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Have you ever considered climbing to the top of Kilimanjaro, or Mount Everest? Seeing photos and videos of these athletic expeditions makes the endeavor seem even more exciting. If you can summit a mountain, you’ll feel exhilarated, you’ll see a new part of the world, and you’ll have an amazing story to tell for the rest of your life.
But before you start packing your bags and looking for flights, there are some important things you should know about these epic climbs—and what you’ll have to do to get ready for them.
Important Considerations for Climbing
If you’re serious about wanting to climb a major mountain in the world, these are some things you should know first:
- The costs. First, be prepared for the costs. You’ve probably already figured out that you’ll need to pay for airfare, travel, and housing. But you might not realize that it costs thousands of dollars just to get on the mountain itself. Depending on where you’re climbing, the money usually goes to conservation efforts, and serves as a filter to ensure only serious climbers attempt the mountain. You may also need to spend money on a climbing team to assist you, so all in all, the trip will cost thousands to tens of thousands of dollars.
- The preparation. Climbing a mountain is not easy. You’ll need to employ strength from your entire body, and perform consistently even at the highest altitudes, where the air is thin. Accordingly, you need to be strong, and in good cardiovascular health; if you aren’t in shape, it will take months of preparation just to get your body ready for the expedition. In addition, most large mountains have difficult and unpredictable terrain that even experienced climbers have difficulty with; you’ll want to warm up with some smaller, less challenging mountains, long before you make an attempt on a large one.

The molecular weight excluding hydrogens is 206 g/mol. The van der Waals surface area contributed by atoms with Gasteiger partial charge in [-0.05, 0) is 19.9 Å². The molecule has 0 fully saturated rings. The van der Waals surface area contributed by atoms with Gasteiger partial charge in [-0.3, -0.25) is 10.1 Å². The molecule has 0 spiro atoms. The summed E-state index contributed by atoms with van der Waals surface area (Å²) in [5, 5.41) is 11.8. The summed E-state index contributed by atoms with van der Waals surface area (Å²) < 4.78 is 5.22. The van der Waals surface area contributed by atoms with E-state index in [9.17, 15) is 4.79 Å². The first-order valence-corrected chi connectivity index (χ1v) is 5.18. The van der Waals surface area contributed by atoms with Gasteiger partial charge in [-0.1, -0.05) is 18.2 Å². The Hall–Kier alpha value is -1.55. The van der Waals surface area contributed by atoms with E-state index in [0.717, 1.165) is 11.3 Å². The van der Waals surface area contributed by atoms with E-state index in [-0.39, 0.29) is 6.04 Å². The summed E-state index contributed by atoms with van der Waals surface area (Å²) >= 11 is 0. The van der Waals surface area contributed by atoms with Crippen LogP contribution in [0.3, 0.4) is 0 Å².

- The gear. Climbing gear has changed significantly over the past several decades. If you’re just after the basics, you’ll need a backpack, helmet, ice pick, tent, UV-protective goggles, boots, crampons, communication gear, layers of clothing, food and water, and oxygen tanks. There are a few things to consider about this long list of necessary equipment. First, you’ll need to pay for it—and when all’s said and done, if you want decent equipment it’s going to cost you thousands of dollars for everything. On top of that, you’ll need to carry that equipment all the way up the mountain.
- The risks. You also shouldn’t underestimate the real risks of climbing a mountain; between 1950 and 2009, 832 people died on Mount Everest. About half of those deaths were due to avalanches, and 40 percent were due to falls. All it takes is one wrong move, or one poorly timed avalanche to compromise all your safety precautions and leave you vulnerable to the cold. There are other risks to consider as well, including the onset of frostbite, and the possibility of running out of food or water. If your communication equipment malfunctions, things could get even worse for you.
- The long-term effects. Even assuming you’re able to summit the mountain efficiently and get back down safely, climbing a mountain has some prominent long-term effects on the body. Being exposed to high altitudes for more than a few hours can lead to permanent brain cell loss and loss of motor functions. If you suffer any frostbite or injuries while on the climb, they could leave you permanently injured.
Is It Worth It?
All the above factors paint an intimidating—but realistic—picture of what mountain climbing is like. But remember, people don’t climb mountains because it’s safe and easy. Big-name mountains are a serious physical challenge and (for most people) a once-in-a-lifetime experience. If you want to have the thrill of summiting one of the toughest mountains on the planet, or if you want the story to tell your grandchildren, it’s definitely worth the costs and risks—as long as you know those costs and risks going into it.